Upon my first visit to Southwark Playhouse, walking into the auditorium I am not disappointed- Jacqueline Gunn’s sprawling set design brings the audience in to the already intimate stage area, as we sit surrounding the three actors who are pre-set when the house opens. Straight away I am reminded of Rick Carter’s set design for War Horse at the National: canvas pasted on the back wall with charcoal sketches of warfare and charred scenery, whilst the physical set onstage is very minimal. The circumstances are set from the off, causing an excited energy among the spectators as we wait for the lights to dim and the action to begin.

I say action, as For King And Country, written by John Wilson is set during World War One, in a regiment where Private Hamp (Adam Lawrence) is put on trial for the crime of desertion, a matter of high stakes indeed. Hamp does not seem to grasp the severity of his situation, despite characters such as Lieutenant Hargreaves (Lloyd Everitt) and Corporal of the Guard (Cameron Robertson) stressing to him that the usual punishment for this type of crime is death. So the question rises within the company whether Private Hamp is simply ‘gormless’ or that there could be something deeper troubling him, in turn introducing during to the trial the matter of mental health.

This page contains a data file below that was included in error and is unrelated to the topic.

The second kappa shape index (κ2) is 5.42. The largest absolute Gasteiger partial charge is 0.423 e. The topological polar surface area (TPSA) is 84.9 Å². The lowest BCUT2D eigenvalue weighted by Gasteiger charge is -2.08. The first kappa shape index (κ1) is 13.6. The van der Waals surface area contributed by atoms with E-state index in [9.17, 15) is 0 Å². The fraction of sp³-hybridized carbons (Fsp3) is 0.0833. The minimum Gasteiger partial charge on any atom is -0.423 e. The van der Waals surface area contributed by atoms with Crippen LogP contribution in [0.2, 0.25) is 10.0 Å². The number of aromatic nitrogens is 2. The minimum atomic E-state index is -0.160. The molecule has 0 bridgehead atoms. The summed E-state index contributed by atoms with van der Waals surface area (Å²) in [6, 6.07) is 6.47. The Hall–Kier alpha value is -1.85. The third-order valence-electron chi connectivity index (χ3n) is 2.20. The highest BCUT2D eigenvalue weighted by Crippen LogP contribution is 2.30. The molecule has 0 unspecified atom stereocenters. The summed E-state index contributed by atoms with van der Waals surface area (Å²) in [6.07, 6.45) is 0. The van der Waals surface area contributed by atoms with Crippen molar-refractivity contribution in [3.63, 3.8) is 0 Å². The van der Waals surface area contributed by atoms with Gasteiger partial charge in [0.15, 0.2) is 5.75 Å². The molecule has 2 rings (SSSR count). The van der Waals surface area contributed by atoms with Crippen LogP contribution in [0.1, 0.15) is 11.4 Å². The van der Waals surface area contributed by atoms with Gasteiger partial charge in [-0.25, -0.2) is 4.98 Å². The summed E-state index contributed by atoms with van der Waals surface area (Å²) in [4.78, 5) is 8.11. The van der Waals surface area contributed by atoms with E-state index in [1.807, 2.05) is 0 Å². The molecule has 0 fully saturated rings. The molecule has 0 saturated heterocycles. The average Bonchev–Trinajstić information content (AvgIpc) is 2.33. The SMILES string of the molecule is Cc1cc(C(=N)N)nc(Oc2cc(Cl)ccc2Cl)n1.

Not only is the play being performed in the year 2018 because it marks the centenary of WWI, it is also most topical as, 100 years on, there is still a stigma and lack of understanding attached to mental health. Private Hamp’s unwillingness to describe his thoughts and feelings before the trial turns the questioning by Lieutenant Hargreaves into what we recognise now as a therapy session, as he seeks to find what spurred him on to carry out such a “treacherous” act. There is conversation around suicidal thoughts when Hargreaves urges Hamp to recognise how the events of war make him feel and in turn how that influences his actions, in an environment which dismisses Hamp’s expressed anxiety as “cold feet”.

For King And Country sheds a light on the inner struggle each and every soldier had to fight for themselves because there was no support, an example of this being when Medical Officer O’Sullivan, played by Andrew Cullum, physically scoffs at the very idea of “mental” health, his scepticism an all too real attitude of the period, as soldiers were expected to pull themselves together for the good of morale, never wanting to burden anyone with the turmoil they had to endure. Thankfully, nowadays there are many organisations and charities that offer support to those who need it, and this play shows just how far society has come in its attitude towards this.

For King And Country is playing Southwark Playhouse until 21 July 2018

Photo: Alex Brenner